To my great joy I have been spending part of my Sabbatical term up in Durham, as a Ruth Etchells visiting fellow at St. John’s College. This means that every morning I can wonder down the cobbled streets of the Bailey, beneath a lovely old stone arch and out onto the banks of the river Wear to where the graceful shape of Prebends Bridge arches across the river. This poem was written about the experience of looking out from that Bridge,both down at the river and up at the Cathedral, and holding in balance that double sense of the flow of time and the stillness of transcendence. I hope you enjoy it. I had the great privilege of reading it in the Cathedral only a day or two after it was written, and so sounding out its last line along that line of presence between two saints with which the poem concludes. An unforgettable experience. The whole of that Cathedral reading is available here.
As usual you can hear the poem itself, recorded the day it was written, by clicking on the title or the ‘play’ button. This poem is not yet published but will appear in my next volume. Meanwhile my new Anthology, The Word in the Wilderness is available here.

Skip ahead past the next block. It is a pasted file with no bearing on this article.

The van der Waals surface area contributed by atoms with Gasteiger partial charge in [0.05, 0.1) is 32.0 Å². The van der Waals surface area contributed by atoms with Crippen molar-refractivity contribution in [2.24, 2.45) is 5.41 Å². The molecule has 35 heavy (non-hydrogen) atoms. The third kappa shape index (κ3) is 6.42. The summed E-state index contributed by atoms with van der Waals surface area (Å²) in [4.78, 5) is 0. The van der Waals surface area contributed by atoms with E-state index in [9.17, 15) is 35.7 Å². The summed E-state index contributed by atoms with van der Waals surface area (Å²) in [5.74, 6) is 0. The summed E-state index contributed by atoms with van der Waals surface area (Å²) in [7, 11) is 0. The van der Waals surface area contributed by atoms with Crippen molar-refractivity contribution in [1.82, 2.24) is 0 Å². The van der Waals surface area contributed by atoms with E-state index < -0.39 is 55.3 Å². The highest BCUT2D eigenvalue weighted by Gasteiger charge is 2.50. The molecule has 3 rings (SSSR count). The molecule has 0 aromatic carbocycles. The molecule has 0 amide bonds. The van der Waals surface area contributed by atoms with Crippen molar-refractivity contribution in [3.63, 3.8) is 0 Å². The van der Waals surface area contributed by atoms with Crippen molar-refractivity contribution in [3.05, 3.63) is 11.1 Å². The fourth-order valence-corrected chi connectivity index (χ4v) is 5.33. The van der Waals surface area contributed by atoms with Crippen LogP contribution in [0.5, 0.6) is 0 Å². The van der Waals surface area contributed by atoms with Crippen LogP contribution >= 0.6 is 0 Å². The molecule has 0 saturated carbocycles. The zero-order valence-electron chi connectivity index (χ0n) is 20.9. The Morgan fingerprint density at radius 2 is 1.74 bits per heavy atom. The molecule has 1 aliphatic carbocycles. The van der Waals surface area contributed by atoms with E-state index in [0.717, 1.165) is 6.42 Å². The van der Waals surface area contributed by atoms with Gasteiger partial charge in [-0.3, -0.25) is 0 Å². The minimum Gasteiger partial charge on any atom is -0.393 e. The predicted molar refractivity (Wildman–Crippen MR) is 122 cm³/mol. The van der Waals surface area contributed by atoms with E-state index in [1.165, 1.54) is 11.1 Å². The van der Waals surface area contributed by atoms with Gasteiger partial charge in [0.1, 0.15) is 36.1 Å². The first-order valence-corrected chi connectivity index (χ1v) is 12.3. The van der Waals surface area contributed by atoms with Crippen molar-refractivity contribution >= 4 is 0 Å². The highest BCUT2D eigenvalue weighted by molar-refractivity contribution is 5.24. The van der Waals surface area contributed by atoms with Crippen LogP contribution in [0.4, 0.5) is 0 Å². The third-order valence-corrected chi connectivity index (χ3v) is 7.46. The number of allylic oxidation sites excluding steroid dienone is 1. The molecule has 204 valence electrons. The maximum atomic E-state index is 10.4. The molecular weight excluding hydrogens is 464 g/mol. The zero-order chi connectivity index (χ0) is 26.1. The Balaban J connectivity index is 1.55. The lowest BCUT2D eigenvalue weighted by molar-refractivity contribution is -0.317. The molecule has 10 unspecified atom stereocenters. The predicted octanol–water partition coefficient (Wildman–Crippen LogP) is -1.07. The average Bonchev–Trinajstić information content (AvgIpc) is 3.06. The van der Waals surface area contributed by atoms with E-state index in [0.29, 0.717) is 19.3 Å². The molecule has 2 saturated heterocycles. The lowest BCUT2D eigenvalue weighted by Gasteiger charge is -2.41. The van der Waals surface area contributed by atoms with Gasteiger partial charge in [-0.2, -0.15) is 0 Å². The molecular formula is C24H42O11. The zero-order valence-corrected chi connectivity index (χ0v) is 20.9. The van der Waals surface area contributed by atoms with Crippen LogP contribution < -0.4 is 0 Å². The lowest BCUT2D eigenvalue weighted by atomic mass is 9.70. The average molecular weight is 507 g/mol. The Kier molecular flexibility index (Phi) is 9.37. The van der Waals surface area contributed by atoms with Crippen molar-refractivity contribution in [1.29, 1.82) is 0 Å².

On Prebends Bridge
I linger on this bridge above the flow,
And idle stir, the swirl of the slow Wear,
Whose purling turns and gentle fallings call
Some inner spring to stir and rise in me.
The morning light lies richly on each arch
And signs its white reflections on their stone,
Telling me more than I can see or know.
I am a passing eddy in the flow
And force of centuries that raised this hill,
That shaped this sheer peninsula and let
The Wear’s slow curve enclose the city’s crown.
Above me on that crown I sense the pull
And presence, hidden deep within their shrines,
Of saints through whom the primal spring still flows:
Bede in the west and Cuthbert in the east,
A field of force in flux between two poles,
Perhaps the great cathedral is a bridge
Above the hush and hum of their exchange
Pushing and pulling through the pulse of things.
And now a bell is calling me to climb
And take my place with others where the choir
Unbinds a waiting Sanctus from its chords
And joins our voices, in rich Latin words
With all the company of heaven and earth
And with these two, between whose hearts we sing.